The Newcomer by Laura Elizabeth Woollett
When Judy Novak’s daughter, Paulina, doesn’t show up for lunch, it doesn’t mean anything but further frustration for Judy, who is used to her daughter’s failings. Later, after Judy has called and called, after she has stood in Paulina’s empty house and looked through her belongings, after she has turned to Paulina’s quirky but kind landlady for help, Judy is forced to admit that something is wrong. When Paulina’s body is found, Judy is devastated, but not surprised – she’s finally done it. Paulina has killed herself. Except Paulina hasn’t killed herself, and in a small community like the one on Fairfolk Island, there aren’t that many people who could have killed her.
While The Newcomer hits plenty of the beats that make for a juicy crime narrative, the novel also examines themes of gendered stereotypes and violence against women that author Laura Elizabeth Woollett has explored in her previous works Beautiful Revolutionary and The Love of a Bad Man. Living or dead, Paulina isn’t a character who is easy to sympathise with, or even like. Woollett deliberately plays on aspects of the character’s language and behaviour to set her up as an obvious ‘target’ in some people’s eyes – even before she moves to Fairfolk Island, Paulina drinks too much and is promiscuous in a way that her friends disapprove of. On the island, Paulina is immediately branded a ‘mainie’ and isolated from the community. She is brassy and messy – the kind of girl who would serve as a cautionary tale of how young women shouldn’t behave if they want to stay ‘safe’.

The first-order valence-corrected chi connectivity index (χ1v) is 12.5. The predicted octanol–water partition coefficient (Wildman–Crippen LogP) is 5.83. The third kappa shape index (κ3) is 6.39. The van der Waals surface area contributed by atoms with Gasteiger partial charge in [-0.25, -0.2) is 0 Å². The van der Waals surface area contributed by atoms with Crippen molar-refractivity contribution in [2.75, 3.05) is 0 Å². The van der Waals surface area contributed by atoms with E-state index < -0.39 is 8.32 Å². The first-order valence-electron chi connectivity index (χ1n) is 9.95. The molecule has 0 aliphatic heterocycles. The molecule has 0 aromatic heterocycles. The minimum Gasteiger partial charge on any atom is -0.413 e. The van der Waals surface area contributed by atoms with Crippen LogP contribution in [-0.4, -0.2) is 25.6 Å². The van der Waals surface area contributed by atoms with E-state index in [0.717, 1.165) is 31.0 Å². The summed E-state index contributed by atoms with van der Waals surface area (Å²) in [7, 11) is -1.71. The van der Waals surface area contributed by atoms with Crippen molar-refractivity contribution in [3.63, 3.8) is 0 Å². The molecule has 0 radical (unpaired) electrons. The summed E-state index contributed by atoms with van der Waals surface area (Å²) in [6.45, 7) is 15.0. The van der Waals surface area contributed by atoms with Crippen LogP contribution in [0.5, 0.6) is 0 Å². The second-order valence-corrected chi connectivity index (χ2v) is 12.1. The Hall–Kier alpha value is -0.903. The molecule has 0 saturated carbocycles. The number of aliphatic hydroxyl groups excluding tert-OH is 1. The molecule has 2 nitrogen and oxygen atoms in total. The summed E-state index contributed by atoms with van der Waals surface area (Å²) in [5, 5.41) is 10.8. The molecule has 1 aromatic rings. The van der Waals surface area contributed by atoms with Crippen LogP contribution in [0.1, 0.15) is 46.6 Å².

Woollett uses Paulina and all the things that happen to her – and there are many heartbreaking ways she is let down – to take aim at the systems that turn a blind eye to violence against women. The Newcomer is an entertaining and powerful read.